Its ability to cover most low-speed round-town driving using the batteries and electric motor alone is impressive, and it’s virtually silent when doing so. Accelerate hard and the 1.6-litre petrol engine makes itself known, but it’s not harsh. The Niro’s seven-speed dual-clutch gearbox keeps engine noise to a minimum compared with CVTs fitted to hybrids such as the Toyota Prius.
Its 11.1-second 0-60mph time makes short slip roads a little bit of a challenge, even when the Sport mode is engaged. Although not exactly an appropriate name – there’s little sportiness in the Niro – Sport does endow it with better throttle response and changes the gearbox shift points.
Once up to a cruising speed, the Kia is still very quiet, and is reasonably adept at swift overtakes. But unlike other hybrids I’ve driven, it doesn’t require a new driving style. Yes, it helps to brake early and gently to regenerate as much power as possible, and knowing when the motors and engine switch operation is helpful. Truth be told, much of this is simply good practice for economy whatever the engine.
It helps that the Niro is happy to buzz round on electricity alone, without switching to petrol power too soon. Kia doesn’t quote an electric-only range, but I’ve managed to get close to three miles before the engine cuts in.
Where it’s not quite as relaxing concerns transport for my young family. While it’s easy to install child seats in the rear, and the doors are sufficiently wide for decent access, the boot isn’t quite as useful for storing large prams and other paraphernalia families need to carry.
I found the boot too narrow, due to the wheelarch intrusions, and not quite deep enough to carry my newborn baby’s prams.
That, coupled with the pull-out luggage cover which often snags, plus limited underfloor storage, make the boot the Niro’s weakest suit as family transport.
Kia Niro: second report
Mileage: 1,667Economy: 47.5mpg
Eagle-eyed readers will notice that there’s something different about our long-term Kia Niro. That’s because we’ve had to swap the Temptation Red car that made its debut on the Auto Express fleet for an identical car, bar the obvious change to White Pearl metallic paint.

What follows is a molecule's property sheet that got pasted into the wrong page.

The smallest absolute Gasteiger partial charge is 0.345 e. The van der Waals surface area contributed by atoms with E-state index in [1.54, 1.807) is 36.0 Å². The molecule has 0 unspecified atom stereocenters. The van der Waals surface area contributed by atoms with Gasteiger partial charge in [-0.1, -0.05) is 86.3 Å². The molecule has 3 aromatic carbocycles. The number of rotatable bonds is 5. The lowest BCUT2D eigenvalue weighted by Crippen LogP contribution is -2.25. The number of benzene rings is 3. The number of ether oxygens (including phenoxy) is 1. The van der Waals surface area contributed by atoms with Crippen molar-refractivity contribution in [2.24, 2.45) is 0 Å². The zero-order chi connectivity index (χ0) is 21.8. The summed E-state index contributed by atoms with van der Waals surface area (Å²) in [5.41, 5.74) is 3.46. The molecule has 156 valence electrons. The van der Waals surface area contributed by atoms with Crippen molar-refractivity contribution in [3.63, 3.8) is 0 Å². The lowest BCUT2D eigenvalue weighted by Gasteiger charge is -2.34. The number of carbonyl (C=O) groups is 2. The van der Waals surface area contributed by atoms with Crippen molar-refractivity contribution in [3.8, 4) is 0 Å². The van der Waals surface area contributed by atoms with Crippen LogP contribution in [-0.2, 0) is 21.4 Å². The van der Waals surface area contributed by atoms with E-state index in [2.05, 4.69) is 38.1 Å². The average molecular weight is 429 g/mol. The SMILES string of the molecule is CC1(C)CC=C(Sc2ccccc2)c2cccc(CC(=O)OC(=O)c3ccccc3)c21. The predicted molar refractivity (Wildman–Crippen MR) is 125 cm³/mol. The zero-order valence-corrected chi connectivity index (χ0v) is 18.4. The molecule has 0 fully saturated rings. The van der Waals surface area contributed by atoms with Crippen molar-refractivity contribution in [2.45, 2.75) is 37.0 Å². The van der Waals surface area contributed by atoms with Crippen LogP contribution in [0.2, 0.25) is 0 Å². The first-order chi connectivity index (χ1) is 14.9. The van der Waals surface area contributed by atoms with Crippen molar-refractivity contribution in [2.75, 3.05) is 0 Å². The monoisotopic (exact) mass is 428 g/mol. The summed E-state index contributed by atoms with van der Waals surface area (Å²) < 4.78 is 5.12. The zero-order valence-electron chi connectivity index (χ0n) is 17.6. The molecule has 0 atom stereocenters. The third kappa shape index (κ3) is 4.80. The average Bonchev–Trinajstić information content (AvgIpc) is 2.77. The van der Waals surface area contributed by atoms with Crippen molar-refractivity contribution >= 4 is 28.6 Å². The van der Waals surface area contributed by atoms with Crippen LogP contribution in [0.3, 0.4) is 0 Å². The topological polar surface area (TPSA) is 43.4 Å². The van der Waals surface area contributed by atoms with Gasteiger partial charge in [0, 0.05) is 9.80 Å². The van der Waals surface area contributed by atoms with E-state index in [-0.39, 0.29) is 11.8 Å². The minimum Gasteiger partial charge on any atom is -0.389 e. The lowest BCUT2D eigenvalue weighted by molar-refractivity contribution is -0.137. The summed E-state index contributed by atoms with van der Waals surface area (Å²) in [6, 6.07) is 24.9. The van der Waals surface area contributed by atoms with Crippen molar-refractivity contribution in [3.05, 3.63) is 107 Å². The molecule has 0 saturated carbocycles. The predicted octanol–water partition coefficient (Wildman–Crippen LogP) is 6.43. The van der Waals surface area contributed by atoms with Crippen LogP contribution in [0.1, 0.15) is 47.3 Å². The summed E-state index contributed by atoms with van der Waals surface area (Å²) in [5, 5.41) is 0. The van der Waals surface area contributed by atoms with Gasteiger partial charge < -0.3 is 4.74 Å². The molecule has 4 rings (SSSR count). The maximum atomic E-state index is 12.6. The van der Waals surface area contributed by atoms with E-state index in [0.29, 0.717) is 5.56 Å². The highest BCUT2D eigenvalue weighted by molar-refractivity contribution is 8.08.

The change came as a result of a mystery problem that emerged after just 600 miles in our original Niro, which Kia thought worthy of additional investigation. On starting the car, a whiff of petrol fumes would quickly enter the cabin, and when the engine was cold, it would hesitate under acceleration and had a lumpy idle. Once up to temperature, the problem would go away.
This meant a trip to the dealer was necessary, so I booked the car into Essex Auto Group in Southend for the issue to be examined. A faulty oxygen sensor was picked up by EAG’s diagnostic software, but replacing it failed to cure the problem.
Even a comprehensive engine stripdown and calls back and forth between EAG and Kia’s technical centre proved fruitless. In the end, Kia asked to take the car back.
I was glad when its replacement arrived. I’m not too taken with the pearlescent paint, but elsewhere, this second Niro is just as easy to drive as the first, and, more importantly, it’s easy to drive economically.
This is a hybrid, so it’s all about maximising what the powertrain can offer – which is a lot. The Niro is more willing to drop into EV mode than most other petrol-electric cars I’ve driven, while the combustion engine doesn’t kick in as soon as you go near the accelerator. Try as I might, I’ve not been able to fully deplete the battery’s charge, and as Kia doesn’t publish a battery-only range figure, an electric- range challenge is planned for the future.
However, this could be difficult, given there’s no button to force electric-only progress. The Niro behaves like a normal petrol or diesel car when it comes to urban and motorway driving, so it’s more economical on a motorway than in traffic. From past experience I’ve had with a Lexus CT 200h, that’s the opposite of what most hybrids are capable of.
It’s obvious that the Niro’s more modern technology brings more electric assistance at higher speeds and for longer, making 60mpg on a motorway run easily achievable.